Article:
Old world traditions still live on in Trumbull County, Ohio where Italians still garden, can, and make great use of home grown produce.
Dominick Gatta, a second generation Italian American, used to grow an impressive garden every year that produced enough food to supply his household, neighbors, children, grand children, great grand children, and even great great grandchildren with vegetables and herbs to aid in cooking wonderful meals. Dominic, also known by his nickname Minguccio, has passed his knowledge of gardening on to the generations now that health conditions keep him from enjoying the sun and the dirt for long periods of time.
Minguccio is just one of a number of Italian American's whose family settled down in Trumbull County Ohio. In the area Brier Hill, Niles, and Youngstown have boasted Italian American communities. The children of these immigrants were raised to value the fruits of the good tilled earth, and even their children and grandchildren see value in having a vegetable garden.
Because of Ohio's drastic season changes many people wait till mid or late May before planting outside. Usually people will start shoots in basement growing areas or in kitchen window sills. People will then begin to till the garden area once the ground has thawed and been thoroughly soaked by the April shower's. By late summer gardens teaming with produce supply all the comforts of home grown foods to kitchen tables.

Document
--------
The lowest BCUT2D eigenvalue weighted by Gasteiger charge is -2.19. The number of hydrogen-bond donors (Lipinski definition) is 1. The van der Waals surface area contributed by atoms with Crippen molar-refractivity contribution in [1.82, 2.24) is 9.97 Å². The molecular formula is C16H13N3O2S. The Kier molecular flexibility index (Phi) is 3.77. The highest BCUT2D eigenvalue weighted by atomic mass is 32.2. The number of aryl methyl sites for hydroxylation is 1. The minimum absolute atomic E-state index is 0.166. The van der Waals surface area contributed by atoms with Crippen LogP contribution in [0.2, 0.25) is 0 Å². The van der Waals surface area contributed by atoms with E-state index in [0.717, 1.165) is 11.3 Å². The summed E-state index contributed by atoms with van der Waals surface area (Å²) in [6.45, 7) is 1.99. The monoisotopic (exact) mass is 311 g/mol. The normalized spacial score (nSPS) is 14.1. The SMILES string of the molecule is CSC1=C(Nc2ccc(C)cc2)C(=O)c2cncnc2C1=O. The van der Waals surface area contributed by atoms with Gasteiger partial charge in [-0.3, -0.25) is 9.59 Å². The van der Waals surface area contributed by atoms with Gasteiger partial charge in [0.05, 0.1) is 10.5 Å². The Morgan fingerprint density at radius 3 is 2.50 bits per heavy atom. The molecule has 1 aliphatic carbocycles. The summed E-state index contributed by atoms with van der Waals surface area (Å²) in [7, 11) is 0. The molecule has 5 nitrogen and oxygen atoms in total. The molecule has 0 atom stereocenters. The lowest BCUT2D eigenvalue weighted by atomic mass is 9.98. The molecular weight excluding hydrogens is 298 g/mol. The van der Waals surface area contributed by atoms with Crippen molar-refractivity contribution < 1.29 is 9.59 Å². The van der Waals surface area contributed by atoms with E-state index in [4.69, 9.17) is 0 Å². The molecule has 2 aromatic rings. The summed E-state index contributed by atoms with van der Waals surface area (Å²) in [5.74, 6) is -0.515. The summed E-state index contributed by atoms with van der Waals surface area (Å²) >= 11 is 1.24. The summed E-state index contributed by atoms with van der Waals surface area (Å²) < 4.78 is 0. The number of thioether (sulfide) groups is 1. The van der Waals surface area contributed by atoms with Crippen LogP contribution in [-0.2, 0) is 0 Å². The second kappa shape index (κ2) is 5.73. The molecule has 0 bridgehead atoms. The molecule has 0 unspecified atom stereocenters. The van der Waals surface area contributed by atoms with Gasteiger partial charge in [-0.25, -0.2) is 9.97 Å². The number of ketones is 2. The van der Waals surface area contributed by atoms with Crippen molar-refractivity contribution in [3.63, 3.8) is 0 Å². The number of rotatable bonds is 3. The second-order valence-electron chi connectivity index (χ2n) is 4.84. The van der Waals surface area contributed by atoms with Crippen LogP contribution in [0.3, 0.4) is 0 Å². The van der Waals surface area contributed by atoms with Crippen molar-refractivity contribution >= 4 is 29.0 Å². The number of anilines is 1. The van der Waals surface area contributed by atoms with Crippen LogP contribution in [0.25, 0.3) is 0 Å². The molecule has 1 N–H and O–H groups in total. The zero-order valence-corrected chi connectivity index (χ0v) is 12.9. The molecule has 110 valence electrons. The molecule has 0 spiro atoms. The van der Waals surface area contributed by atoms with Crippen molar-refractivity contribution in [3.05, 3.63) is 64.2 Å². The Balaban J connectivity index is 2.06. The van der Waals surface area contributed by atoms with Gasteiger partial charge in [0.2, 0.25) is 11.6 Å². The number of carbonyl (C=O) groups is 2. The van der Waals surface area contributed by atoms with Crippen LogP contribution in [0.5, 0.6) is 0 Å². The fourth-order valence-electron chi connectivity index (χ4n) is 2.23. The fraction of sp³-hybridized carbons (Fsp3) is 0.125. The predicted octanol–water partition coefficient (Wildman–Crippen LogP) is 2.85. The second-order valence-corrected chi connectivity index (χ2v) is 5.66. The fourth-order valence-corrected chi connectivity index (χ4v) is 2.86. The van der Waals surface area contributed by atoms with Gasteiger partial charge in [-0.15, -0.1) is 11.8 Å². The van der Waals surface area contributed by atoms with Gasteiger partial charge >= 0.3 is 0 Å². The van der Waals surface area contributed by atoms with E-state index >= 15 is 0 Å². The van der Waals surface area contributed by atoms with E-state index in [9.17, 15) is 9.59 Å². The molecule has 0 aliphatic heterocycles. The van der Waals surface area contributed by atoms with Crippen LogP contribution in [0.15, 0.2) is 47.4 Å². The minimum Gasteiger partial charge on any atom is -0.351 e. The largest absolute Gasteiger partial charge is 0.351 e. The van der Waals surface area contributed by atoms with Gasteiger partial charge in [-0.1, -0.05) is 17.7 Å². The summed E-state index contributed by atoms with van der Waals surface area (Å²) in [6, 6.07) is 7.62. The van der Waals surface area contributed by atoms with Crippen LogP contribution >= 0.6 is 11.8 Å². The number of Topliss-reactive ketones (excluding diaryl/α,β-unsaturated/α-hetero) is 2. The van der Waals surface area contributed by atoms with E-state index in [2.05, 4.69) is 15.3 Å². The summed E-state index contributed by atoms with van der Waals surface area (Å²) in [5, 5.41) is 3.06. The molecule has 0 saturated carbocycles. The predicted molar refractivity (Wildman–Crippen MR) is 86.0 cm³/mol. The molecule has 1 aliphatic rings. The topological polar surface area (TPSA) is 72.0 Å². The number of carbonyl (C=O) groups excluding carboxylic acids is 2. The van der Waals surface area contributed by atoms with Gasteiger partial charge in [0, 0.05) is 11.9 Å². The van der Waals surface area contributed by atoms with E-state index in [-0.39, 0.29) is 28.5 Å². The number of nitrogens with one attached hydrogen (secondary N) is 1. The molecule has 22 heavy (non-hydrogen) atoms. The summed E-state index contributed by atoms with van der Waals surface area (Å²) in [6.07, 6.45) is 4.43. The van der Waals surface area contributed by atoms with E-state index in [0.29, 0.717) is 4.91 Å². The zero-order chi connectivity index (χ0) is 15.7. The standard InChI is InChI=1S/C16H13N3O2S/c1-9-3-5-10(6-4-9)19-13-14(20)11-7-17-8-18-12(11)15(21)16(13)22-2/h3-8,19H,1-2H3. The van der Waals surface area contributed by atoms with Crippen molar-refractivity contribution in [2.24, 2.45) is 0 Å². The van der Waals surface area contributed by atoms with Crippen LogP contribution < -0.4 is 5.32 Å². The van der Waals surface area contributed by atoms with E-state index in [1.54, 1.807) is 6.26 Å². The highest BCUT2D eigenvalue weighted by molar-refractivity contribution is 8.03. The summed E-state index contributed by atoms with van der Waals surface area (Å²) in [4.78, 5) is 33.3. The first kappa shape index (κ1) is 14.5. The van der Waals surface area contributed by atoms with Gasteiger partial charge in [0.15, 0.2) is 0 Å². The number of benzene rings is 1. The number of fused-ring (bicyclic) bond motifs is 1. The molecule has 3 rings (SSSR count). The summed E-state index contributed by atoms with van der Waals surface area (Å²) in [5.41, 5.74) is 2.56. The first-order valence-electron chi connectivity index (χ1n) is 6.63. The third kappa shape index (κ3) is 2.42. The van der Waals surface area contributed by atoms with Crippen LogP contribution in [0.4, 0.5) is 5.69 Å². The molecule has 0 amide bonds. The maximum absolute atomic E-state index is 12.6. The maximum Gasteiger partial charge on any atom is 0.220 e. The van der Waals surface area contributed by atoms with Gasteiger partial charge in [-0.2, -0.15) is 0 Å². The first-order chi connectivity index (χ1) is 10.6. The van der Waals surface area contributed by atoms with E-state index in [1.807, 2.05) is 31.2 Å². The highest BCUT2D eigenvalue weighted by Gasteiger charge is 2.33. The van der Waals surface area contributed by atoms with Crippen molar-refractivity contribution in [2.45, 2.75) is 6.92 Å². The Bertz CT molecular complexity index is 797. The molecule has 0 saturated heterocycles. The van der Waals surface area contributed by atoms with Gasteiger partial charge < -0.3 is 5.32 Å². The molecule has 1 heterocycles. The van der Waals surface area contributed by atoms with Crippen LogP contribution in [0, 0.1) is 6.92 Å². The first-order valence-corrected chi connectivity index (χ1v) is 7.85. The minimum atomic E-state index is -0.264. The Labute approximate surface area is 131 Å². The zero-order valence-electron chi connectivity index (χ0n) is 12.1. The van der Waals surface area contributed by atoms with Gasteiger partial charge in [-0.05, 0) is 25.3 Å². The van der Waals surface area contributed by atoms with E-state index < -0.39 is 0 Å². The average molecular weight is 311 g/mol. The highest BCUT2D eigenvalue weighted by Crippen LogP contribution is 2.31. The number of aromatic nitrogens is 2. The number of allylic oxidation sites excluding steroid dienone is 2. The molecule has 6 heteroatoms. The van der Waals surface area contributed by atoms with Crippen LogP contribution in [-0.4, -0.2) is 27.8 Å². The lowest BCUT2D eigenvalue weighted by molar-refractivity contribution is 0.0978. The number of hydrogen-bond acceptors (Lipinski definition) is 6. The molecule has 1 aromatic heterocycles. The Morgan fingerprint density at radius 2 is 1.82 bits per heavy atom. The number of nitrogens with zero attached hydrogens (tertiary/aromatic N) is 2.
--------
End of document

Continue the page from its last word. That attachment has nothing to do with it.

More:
The gardens in my immediate area will produce tomatoes, lettuce, cucumber, watermelon, cantaloupe, spinach, garlic, and peppers. They will also include herbs such as rosemary, sage, parsley, oregano, thyme and many others. In the past we have also grown edible flowers such as borage, nasturtium, and roses.
Niles, OH is but one little suburban area in Trumbull County that allows vegetable gardens to be prominently displayed. "Suburban gardening" is common place and is even increasing in popularity. Gardening is not just about the beauty of landscaping, it has become a tool to trim costs and even survive in the struggling American economy. More people are finding the value in being able to grow their own food and can what they cannot use in the summer to have the benefit of their garden even in the winter. North East Ohioans are blessed to still have thriving members of the greatest generation to pass on those survival skills.
Today I will begin to clear out weeds and hoe the small patch of garden in my yard to prepare it for the shoots I will be starting tonight with my kids. My kids, Minguccio's great great grandchildren, will begin to experience the joy our family has in gardening as I impart the knowledge onto them that was handed down to me.
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